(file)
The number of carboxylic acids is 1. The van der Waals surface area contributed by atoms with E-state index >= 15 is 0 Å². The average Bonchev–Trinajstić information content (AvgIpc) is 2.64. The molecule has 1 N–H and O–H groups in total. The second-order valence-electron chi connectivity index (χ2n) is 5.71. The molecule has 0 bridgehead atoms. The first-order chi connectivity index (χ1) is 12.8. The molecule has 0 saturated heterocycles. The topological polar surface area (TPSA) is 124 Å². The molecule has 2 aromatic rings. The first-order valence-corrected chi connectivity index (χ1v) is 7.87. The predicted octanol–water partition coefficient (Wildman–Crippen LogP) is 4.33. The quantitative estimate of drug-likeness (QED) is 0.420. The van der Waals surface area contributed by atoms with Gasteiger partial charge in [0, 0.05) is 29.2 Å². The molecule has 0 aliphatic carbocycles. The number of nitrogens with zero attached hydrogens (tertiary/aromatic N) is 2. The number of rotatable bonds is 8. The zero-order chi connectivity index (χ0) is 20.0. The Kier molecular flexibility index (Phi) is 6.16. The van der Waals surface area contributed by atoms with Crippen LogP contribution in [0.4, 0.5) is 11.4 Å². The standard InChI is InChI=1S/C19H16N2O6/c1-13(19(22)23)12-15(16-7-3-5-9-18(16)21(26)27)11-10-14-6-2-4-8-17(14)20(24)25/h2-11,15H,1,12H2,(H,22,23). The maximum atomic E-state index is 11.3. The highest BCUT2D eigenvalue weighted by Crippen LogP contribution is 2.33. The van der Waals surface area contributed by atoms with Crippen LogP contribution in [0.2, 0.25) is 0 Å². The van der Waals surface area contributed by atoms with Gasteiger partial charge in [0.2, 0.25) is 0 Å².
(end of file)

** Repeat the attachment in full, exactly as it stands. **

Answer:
The number of carboxylic acids is 1. The van der Waals surface area contributed by atoms with E-state index >= 15 is 0 Å². The average Bonchev–Trinajstić information content (AvgIpc) is 2.64. The molecule has 1 N–H and O–H groups in total. The second-order valence-electron chi connectivity index (χ2n) is 5.71. The molecule has 0 bridgehead atoms. The first-order chi connectivity index (χ1) is 12.8. The molecule has 0 saturated heterocycles. The topological polar surface area (TPSA) is 124 Å². The molecule has 2 aromatic rings. The first-order valence-corrected chi connectivity index (χ1v) is 7.87. The predicted octanol–water partition coefficient (Wildman–Crippen LogP) is 4.33. The quantitative estimate of drug-likeness (QED) is 0.420. The van der Waals surface area contributed by atoms with Gasteiger partial charge in [0, 0.05) is 29.2 Å². The molecule has 0 aliphatic carbocycles. The number of nitrogens with zero attached hydrogens (tertiary/aromatic N) is 2. The number of rotatable bonds is 8. The zero-order chi connectivity index (χ0) is 20.0. The Kier molecular flexibility index (Phi) is 6.16. The van der Waals surface area contributed by atoms with Crippen LogP contribution in [0.4, 0.5) is 11.4 Å². The standard InChI is InChI=1S/C19H16N2O6/c1-13(19(22)23)12-15(16-7-3-5-9-18(16)21(26)27)11-10-14-6-2-4-8-17(14)20(24)25/h2-11,15H,1,12H2,(H,22,23). The maximum atomic E-state index is 11.3. The highest BCUT2D eigenvalue weighted by Crippen LogP contribution is 2.33. The van der Waals surface area contributed by atoms with Crippen LogP contribution in [0.2, 0.25) is 0 Å². The van der Waals surface area contributed by atoms with Gasteiger partial charge in [0.2, 0.25) is 0 Å².